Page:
Thursday, March 31, 2011
Thursday, March 24, 2011
Tuesday, March 15, 2011
Friday, March 11, 2011
I know I've published this before, but this is still my favorite meadow...
So when looking at some of the meadow designs in this book, I have difficulties with thinking of them as such; especially when large specimens of Miscanthus grasses, sedges, and perennials are grown in well-positioned swathes, all arranged for the maximum effect. These gardens are well-designed and often stunning, but are they really meadows? Greenlee talks about them as "designed meadows", but rather than a carefully arranged design, isn't a meadow more a process with an amount of unpredictability to it, even when it has been created with a great care to its habitat? And isn't it just that unpredictability and randomness the reason why we are drawn to their natural or naturalistic beauty? Beautiful as they are (just like any well-designed gardens), I think Greenlee's grass gardens have too much control to really be meadows.
Tuesday, March 8, 2011
I am very excited and hopeful for that this appeal will be an important step towards saving Sipsalo. I'll be back about all developments; keep your fingers crossed!
Vetoomus Pehr Kalmin puutarhan säilyttämiseksi Sipsalossa, (An appeal for saving Pehr Kalm's garden in Sipsalo), text and picture from the delivery of the address today, March 7, 2011
Turun johto saa vetoomuksen Sipsalon suojelun puolesta, (The leaders of Turku City receive an appeal to save Sipsalo), Turun Sanomat, March 7, 2011
Kansainvälinen adressi Sipsalon säilyttämiseksi, Turku TV, March 7, 2011 (Click on "Paikallisuutiset" dated March 7, 6:28 minutes into the sending)
Kalmin puutarha halutaan säilyttää, Radio Sata, March 8, 2011
Older articles about Sipsalo in Finnish press (in Finnish):
Kalmin salaisen puutarhan kohtalo auki, (The fate of Kalm's secret garden unclear), Turun Sanomat, August 28, 2009
Hirvensalon Sipsalo halutaan Ruotsissa Unescon listalle, (Sipsalo in Hirvensalo is wanted on Unesco's world heritage list), Turun Sanomat, November 30, 2009
My earlier posts about Sipsalo:
Save the forgotten gardens of Pehr Kalm, August 2009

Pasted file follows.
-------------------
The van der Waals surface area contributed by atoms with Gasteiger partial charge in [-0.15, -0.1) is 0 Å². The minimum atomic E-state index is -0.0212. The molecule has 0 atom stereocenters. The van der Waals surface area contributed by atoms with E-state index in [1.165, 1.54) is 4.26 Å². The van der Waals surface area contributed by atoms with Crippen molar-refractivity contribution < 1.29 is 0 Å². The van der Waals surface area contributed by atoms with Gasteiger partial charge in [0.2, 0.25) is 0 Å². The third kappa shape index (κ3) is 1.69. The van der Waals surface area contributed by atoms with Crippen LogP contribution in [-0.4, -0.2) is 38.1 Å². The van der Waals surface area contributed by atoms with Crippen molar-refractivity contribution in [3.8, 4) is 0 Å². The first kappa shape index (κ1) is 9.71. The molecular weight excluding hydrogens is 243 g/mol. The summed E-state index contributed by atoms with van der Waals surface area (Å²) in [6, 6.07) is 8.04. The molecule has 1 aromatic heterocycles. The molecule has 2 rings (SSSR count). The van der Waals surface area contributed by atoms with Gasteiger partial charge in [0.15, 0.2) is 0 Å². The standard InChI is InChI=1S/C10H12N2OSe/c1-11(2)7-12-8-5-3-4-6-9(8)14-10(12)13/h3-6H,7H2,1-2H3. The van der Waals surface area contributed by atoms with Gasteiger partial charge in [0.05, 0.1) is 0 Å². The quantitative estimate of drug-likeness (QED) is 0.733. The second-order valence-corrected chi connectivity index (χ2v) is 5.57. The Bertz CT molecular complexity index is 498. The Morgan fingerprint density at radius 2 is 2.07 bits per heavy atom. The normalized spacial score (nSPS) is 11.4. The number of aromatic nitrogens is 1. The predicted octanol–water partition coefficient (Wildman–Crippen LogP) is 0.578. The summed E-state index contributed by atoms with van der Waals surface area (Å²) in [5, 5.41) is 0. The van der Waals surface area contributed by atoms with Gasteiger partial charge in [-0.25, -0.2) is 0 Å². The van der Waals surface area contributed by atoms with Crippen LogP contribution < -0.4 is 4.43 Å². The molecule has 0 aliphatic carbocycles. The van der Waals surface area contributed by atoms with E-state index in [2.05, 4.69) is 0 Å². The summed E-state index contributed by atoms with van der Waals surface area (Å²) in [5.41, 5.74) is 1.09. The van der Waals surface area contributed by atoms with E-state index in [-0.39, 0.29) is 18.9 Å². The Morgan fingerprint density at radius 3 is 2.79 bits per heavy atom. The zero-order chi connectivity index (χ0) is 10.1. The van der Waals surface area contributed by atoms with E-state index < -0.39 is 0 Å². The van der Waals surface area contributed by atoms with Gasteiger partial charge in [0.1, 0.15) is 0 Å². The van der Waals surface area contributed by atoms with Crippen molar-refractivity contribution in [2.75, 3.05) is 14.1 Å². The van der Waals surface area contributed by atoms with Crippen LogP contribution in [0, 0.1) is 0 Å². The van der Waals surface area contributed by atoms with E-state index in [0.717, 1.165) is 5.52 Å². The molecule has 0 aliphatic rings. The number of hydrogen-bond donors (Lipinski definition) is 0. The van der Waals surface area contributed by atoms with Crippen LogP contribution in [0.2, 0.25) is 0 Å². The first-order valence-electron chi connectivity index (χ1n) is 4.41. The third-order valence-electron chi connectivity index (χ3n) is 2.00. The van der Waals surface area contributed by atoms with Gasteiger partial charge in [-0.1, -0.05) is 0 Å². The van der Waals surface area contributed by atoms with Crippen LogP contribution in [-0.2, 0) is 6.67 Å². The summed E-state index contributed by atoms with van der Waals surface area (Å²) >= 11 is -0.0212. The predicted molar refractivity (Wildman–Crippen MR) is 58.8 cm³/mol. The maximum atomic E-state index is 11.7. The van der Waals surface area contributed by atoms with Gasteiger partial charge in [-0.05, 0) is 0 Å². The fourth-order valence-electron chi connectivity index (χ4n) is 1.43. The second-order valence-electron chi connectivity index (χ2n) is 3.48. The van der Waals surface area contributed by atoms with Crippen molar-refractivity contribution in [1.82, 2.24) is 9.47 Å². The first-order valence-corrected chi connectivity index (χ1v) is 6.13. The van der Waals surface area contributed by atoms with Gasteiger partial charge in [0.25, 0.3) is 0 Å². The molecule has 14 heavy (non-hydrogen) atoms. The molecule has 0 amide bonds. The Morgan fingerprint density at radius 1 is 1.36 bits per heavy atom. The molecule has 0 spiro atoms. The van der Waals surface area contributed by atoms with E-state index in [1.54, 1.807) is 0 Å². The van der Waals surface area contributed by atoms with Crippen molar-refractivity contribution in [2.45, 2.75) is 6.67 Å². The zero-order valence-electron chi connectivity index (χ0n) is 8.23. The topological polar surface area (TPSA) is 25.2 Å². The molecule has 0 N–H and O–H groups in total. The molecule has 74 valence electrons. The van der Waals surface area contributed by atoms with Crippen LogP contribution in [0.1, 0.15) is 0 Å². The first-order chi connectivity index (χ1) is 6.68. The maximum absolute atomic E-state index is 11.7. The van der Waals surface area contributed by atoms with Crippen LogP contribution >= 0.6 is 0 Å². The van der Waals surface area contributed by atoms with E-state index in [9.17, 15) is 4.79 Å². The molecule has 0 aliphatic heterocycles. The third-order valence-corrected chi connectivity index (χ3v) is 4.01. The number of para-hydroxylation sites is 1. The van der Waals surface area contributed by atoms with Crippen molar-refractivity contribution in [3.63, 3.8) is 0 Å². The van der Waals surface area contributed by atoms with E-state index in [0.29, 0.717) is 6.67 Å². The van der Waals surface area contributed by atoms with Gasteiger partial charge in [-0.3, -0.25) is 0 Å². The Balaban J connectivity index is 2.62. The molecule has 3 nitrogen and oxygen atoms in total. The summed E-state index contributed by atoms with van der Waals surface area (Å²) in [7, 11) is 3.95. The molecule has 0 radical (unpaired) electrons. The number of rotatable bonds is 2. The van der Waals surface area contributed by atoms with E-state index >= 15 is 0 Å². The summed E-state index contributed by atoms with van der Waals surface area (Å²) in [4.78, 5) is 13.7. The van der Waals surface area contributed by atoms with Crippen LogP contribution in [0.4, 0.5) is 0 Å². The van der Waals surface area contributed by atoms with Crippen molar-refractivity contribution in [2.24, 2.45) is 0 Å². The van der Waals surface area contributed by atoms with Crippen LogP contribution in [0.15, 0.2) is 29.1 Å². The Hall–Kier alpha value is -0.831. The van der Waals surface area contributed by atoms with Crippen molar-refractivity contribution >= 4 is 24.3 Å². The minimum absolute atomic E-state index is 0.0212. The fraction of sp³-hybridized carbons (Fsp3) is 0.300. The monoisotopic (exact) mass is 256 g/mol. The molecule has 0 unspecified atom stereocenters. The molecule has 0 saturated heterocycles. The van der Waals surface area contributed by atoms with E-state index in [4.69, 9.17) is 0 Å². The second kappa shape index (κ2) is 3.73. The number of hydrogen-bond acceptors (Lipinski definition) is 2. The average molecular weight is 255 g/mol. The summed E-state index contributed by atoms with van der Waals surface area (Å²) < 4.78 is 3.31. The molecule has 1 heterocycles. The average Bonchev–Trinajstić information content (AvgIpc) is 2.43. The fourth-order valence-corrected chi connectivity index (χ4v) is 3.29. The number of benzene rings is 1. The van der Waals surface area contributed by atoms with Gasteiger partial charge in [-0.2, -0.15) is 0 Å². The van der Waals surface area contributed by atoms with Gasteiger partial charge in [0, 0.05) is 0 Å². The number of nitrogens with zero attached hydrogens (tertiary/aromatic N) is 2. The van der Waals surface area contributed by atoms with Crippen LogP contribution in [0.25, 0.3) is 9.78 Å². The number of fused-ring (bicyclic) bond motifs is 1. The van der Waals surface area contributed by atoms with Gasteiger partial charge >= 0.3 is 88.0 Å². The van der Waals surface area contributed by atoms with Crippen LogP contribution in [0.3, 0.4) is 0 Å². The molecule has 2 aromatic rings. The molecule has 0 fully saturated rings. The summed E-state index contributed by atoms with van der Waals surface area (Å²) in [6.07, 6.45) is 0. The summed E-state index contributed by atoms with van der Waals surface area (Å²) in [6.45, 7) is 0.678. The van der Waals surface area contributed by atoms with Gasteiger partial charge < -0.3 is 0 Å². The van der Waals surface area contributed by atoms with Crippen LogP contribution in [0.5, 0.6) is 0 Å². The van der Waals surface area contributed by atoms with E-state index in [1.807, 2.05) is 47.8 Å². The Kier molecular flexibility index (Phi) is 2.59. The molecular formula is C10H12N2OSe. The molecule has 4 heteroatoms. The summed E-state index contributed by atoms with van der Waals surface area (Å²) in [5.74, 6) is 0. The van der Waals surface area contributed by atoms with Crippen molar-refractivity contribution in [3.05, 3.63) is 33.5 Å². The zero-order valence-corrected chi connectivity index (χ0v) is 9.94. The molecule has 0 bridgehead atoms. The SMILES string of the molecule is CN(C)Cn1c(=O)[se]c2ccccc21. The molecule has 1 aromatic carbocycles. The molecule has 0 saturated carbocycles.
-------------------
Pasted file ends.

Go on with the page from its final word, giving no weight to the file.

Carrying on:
Sipsalo, again, December 2009
Late November is Sipsalo, December 2009
Saving Sipsalo, one small step at a time, December 2010
Saturday, March 5, 2011
My flowering Japanese cherry...
My Stewartia pseudocamellia...
My witch-hazel, Hamamelis x intermedia...
Another of my witch-hazels...
And another of my Azaleas...
I have strange feeling that my garden is trying to tell me something. Maybe I should just let go and watch as it evolves into a full-blown moss garden?
Friday, March 4, 2011
Wednesday, March 2, 2011
Tuesday, March 1, 2011
Sunday was the last day of the show, and luckily, I was able to tempt my whole family there. The girls were eager to see show gardens representing stories as Wind in the Willows and Rapunzel, and my husband generously agreed to look after them, kept happy with a good magazine and a large, hot coffee. Myself, I wanted to get a short peak of the show gardens, even if they always tend to be a bit exhausted on the last show day. And as I had read the Seattle Times Garden Show special issue from February 20th that highlighted edibles, kitchen gardening and outdoor living, I was curious about seeing how this would play out in the show garden designs.
The Christianson's show garden from another angle, with a huge white wisteria in full bloom to the right; they had done a great work in forcing hundreds of flowering plants to bloom for the show. I would love to get some rhubarb forcers (terracotta pots in the front) to my garden in Saltsjöbaden...
Many of the show gardens were executed with great skill and resources, but I couldn't really warm up to most of them. Same color combinations and plants from evergreens to flowering perennials were in the limelight, just like at countless shows before. Lots of recycled materials were on display as can be expected, from pots and pans to a whole cargo container that served as a garden shed in one of the show gardens. Green walls hang down in many gardens, but not in any way out of the ordinary. I don't want to sound arrogant, but I don't' think much at the show felt new. Based on the articles at the Seattle Times special issue, I had expected at least some clever displays incorporating edibles in unexpected ways to a garden. An edible flower border or an edible meadow, combining perennials and annuals with "victuals" would have been so exciting to see! Alas, no luck at that front.
A bit lazy with my camera, I took pictures of two show gardens that I liked, even if they comply with my quibbles above. Still, these two show gardens were skillfully carried out and nicely, albeit very traditionally designed. And even if I didn't get my kick of the avant-garde, it was a pleasure to take in the wonderful scents of all hyacinths, daffodils and even huge flowering wisterias blooming everywhere at the show, like a teaser for what will be out in our gardens just in a couple of weeks. I just hope for a better timing for the show next year...
The Ravenna Garden display called A Passion for Purple. Recycled containers filled with plants in contrasting colors. The little, portable meadow to lay down one's feet on is really cute, too. Ravenna is Seattle's answer to San Francisco's Flora Grubb...